NEW DATA: Millennial Women: Meeting Them Where They Are

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February 17, 2016

Winning Women in 2016

Findings from a Web Survey of American Adults

To:         Interested Parties

From:     Greenberg Quinlan Rosner Research

Despite a low unemployment rate and modest economic growth, many people continue to struggle to make ends meet, particularly as the cost of living continues to rise. Wages have not recovered to pre-2007 levels, but the cost of education, transportation, healthcare and housing have increased exponentially. Women, especially younger, unmarried and minority women, are particularly stressed especially if they have caregiving or financial responsibility for their children or their parents.

These women strongly favor policies that address their economic reality--they are looking for changes that put more money in their pocket, such as equal pay for men and women and raising the minimum wage. They want paid sick days and paid family and medical leave, affordable childcare and ways to alleviate their student debt.  Finally, they seek lower taxes, good jobs and access to reproductive healthcare.

The following memo is based on a national online survey of 800 registered voters, with an oversample of 200 millennial women (ages 18-35) female voters, for a total sample size of 1,000 registered voters, weighted to be representative of registered voters nationally. The survey was conducted from December 7-10, 2015.

American Women thanks its coalition of progressive leaders and organizations who helped make this project possible, including Center for American Progress Action, Make it Work, National Women’s Law Center Action Fund, Voto Latino, Voter Participation Center, and PowerPAC.

Economic Security is Wanting

Having enough money to meet bills and expenses is the biggest source of stress for all voters, but women – especially millennial, unmarried and minority women – are significantly more likely than men to express economic anxiety. Women just have less money and have less saved for retirement than men. While women earn less than men, they are more likely than men to be the caregivers for children and aging parents and they are also more likely than men to report having adult children living at home. Wage discrimination in the work place matters too. Nearly half of women (45 percent) report having been paid less than a man for the same job or knowing someone who has been paid less than a man.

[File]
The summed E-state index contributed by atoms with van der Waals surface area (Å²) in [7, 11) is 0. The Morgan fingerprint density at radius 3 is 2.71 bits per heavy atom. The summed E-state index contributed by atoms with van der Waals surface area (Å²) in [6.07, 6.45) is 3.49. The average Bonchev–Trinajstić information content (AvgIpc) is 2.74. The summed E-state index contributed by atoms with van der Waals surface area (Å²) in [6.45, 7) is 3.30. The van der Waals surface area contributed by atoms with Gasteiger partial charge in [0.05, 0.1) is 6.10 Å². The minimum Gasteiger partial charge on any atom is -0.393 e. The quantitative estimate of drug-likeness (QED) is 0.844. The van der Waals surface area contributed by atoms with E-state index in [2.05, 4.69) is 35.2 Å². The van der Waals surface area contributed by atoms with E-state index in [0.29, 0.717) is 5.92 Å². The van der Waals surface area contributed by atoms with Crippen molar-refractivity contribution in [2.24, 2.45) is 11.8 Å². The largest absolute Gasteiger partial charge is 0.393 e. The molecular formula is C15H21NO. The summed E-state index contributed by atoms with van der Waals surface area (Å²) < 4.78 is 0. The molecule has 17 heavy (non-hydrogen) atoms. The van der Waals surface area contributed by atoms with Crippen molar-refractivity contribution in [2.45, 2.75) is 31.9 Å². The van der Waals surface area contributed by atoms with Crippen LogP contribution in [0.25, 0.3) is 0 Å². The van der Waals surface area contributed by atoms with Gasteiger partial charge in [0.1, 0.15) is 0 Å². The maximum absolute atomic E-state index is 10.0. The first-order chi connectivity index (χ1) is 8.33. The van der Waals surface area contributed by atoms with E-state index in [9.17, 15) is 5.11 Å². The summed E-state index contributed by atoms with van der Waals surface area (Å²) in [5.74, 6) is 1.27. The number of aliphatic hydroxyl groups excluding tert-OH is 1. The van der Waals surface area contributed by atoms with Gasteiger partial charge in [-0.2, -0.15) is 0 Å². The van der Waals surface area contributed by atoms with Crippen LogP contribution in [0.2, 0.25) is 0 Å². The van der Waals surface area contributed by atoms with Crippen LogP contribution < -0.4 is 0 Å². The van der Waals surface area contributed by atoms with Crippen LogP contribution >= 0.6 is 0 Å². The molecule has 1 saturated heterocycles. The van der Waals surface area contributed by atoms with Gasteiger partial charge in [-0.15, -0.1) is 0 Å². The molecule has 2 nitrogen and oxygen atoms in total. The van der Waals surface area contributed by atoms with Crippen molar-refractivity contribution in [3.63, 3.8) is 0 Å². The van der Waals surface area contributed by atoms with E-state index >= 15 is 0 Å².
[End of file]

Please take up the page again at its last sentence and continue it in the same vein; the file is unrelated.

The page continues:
Figure 1: Greatest Causes of Stress

 

Total

Men

Women

Millennial Women

Unmarried Women

Minority Women

Bills and expenses

54

48

59

72

69

76

Saving money for retirement

24

20

27

18

25

20

Your health

24

24

23

13

24

21

Your family's health

16

16

15

12

15

8

Caring for your family

13

15

11

10

12

14

Your relationship with your partner

13

14

11

13

11

12

Balancing caretaking and career responsibilities

9

8

9

19

9

9

Meeting your boss's expectations at work

6

6

5

10

6

6

There are differences among women, depending on stage of life. Not surprisingly older women are more concerned about retirement and health than younger women, while moms have greater stress associated with family than women without children. Still, it is striking how simply not having enough money unites women, even if the actual economic experiences of women differ.

Millennials on the Edge: Economic Realities and Policies that Matter

Millennials have come of age at a challenging time economically. The Great Recession affected everyone, in every sector, but younger people had, and continue to have, much higher rates of unemployment. It is also the case that in this information economy, there are few good paying jobs for people without a college education and even young college graduates struggle to find work and pay off student loans. Not surprisingly, the burden of expenses and bills is the biggest source of stress for millennial women (72 percent compared to 54 percent overall); almost half of millennial women have struggled to pay tuition or student loans and a third report falling behind on rent or mortgage payments, having to take a second job, having lost a job and having hours cut at work. Nearly 30 percent are living with their parents.